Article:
3. The structure of claim 1 wherein the cover and the end of the pouring portion are generally arcuately shaped in transverse cross section, the curvature of the cover and pouring portion end having a radius approximately the same as the radius of the arc defined by the end of the pouring portion as the connecting portion rotates about its axis, the distance between the cover and the axis of the connecting portion being approximately the same as said radius.

4. A faucet comprising a spout having an end terminating in a generally cylindrical externally threaded portion, a nozzle received on said spout end, said nozzle including a connecting portion and a pouring portion, gasket means on said spout adjacent said threaded portion for providing a seal between the spout and nozzle, said gasket means extending radially outwardly beyond said threaded portion, said connecting portion having a central bore of generally circular cross section and including a sealing portion extending from one end thereof and an internally thre'aded portion axially inwardly of the sealing portion, said sealing portion having an internal diameter of no less than the maximum outside diameter of said spout threaded portion, said nozzle threaded portion being threadedly engaged with said spout threaded portion, said sealing portion being sealingly and frictionally engaged with said gasket means, said pouring portion extending angularly from said connecting portion and having a central bore communicating with said connecting portion, and a dust cap including a cover and a stem, said stem being attached to said spout and extending therefrom, said cover extending over said pouring portion when the pouring portion is positioned angularly upwardly.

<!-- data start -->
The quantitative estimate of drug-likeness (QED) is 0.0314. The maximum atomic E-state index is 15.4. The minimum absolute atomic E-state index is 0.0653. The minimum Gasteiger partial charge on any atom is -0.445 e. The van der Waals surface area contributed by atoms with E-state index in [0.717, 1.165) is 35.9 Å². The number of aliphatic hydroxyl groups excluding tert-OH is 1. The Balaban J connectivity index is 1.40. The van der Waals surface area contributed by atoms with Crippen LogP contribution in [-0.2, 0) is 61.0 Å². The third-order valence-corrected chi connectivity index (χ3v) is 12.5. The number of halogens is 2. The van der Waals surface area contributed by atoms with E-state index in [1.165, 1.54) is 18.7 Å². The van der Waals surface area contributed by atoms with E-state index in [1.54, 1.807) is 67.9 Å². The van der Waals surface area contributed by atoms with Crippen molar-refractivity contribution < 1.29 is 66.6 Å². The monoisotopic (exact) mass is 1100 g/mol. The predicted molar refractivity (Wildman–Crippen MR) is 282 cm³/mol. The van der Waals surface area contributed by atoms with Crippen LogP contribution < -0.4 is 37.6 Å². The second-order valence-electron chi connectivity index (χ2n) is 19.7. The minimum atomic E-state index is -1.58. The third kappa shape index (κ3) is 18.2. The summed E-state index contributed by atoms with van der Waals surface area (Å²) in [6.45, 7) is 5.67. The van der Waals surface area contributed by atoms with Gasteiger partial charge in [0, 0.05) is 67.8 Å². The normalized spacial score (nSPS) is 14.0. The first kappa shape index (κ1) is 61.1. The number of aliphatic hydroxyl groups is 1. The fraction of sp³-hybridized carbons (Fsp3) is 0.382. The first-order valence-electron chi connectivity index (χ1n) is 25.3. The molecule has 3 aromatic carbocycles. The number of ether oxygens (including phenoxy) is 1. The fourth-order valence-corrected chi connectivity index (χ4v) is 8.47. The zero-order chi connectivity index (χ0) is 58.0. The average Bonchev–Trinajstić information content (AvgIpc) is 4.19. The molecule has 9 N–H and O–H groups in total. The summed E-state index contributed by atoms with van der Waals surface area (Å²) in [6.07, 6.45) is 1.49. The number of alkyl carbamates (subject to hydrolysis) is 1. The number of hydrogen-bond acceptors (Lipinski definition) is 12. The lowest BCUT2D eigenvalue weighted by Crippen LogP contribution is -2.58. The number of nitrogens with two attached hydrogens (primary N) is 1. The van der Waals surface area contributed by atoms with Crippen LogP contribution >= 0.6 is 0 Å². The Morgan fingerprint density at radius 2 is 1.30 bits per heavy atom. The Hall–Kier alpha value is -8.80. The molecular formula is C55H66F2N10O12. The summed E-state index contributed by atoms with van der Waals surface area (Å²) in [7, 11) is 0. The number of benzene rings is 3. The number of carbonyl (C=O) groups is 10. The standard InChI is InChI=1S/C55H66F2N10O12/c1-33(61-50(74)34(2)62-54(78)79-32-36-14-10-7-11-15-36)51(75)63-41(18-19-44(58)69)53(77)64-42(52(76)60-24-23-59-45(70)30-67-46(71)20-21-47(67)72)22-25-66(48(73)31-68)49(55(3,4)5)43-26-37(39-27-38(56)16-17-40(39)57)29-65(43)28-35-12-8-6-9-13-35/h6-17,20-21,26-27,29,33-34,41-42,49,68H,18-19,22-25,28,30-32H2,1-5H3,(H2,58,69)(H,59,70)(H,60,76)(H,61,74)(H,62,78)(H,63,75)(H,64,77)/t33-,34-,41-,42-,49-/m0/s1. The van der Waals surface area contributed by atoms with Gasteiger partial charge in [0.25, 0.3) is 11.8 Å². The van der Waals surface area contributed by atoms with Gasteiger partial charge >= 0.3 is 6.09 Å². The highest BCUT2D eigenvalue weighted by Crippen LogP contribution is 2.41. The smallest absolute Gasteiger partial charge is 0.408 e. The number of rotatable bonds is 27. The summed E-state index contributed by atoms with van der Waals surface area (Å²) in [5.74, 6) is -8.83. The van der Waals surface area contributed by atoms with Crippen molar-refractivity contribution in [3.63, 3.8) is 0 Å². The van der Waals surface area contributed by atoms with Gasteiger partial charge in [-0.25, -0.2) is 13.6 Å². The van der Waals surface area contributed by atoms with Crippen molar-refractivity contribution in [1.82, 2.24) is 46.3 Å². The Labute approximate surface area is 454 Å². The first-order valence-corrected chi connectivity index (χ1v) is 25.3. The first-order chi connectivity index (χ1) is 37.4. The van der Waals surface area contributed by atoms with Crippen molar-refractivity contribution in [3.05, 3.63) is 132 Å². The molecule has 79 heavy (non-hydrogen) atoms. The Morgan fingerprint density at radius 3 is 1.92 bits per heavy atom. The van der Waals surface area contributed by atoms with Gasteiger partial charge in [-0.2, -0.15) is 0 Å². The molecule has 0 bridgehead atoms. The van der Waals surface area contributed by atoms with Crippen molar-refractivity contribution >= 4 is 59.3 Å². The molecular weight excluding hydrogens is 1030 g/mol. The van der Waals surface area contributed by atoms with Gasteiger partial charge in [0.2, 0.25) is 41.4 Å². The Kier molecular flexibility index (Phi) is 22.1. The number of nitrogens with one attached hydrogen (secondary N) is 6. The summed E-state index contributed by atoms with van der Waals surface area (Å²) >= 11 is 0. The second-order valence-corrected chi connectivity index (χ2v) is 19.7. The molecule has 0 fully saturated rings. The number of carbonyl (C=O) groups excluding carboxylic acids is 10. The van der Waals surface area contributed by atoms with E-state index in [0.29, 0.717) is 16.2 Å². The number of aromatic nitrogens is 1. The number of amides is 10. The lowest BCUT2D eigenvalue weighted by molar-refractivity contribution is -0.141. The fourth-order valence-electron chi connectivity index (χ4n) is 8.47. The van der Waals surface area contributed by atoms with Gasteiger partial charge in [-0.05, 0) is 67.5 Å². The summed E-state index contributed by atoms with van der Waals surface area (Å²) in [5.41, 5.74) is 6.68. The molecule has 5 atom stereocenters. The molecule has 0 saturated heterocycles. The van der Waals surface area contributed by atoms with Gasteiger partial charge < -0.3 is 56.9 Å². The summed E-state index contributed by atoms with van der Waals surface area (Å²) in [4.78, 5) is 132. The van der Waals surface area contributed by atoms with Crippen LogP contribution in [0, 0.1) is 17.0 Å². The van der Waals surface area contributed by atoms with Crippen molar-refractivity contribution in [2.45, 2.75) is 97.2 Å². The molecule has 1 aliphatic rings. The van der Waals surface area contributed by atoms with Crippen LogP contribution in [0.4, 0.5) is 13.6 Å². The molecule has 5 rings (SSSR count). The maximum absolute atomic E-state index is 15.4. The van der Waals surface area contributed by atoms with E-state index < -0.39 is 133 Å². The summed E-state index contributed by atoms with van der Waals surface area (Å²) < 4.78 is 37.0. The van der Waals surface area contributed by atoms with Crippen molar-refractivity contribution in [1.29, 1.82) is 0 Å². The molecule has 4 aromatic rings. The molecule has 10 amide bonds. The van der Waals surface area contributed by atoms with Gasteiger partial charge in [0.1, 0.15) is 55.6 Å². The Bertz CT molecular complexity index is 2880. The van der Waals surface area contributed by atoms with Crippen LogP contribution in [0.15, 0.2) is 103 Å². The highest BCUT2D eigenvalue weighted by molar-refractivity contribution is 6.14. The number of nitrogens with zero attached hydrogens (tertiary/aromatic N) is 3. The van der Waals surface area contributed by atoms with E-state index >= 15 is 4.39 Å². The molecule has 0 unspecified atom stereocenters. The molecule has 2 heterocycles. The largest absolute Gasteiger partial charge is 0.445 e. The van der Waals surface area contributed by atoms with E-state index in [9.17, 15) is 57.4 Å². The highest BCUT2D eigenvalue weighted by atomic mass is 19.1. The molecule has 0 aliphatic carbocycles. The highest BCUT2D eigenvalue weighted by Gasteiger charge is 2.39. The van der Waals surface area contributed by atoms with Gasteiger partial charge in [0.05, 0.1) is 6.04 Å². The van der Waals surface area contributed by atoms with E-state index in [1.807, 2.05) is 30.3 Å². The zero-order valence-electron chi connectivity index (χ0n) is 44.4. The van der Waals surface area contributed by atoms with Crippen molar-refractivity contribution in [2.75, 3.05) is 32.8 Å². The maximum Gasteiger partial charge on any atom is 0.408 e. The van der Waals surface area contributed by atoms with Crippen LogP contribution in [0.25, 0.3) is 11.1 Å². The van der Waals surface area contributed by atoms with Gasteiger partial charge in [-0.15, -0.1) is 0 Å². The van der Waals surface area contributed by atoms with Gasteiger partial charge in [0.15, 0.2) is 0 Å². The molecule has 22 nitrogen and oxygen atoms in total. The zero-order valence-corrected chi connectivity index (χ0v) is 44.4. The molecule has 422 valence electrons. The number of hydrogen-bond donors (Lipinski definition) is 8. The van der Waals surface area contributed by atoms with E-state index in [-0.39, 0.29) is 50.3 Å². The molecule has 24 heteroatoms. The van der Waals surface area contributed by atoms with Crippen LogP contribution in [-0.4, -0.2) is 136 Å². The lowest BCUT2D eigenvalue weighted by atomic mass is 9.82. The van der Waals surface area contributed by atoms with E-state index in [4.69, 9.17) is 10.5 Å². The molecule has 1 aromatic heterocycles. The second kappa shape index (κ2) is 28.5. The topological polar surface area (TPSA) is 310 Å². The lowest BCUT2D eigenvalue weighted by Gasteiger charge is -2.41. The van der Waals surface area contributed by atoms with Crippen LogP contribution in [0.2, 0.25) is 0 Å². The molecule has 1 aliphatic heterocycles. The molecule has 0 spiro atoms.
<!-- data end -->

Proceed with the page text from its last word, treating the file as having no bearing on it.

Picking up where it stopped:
5. The structure of claim 4 including a flexible closure member depending from said cover, said pouring portion engaging said closure member when said pouring portion is positioned angul'arly upwardly.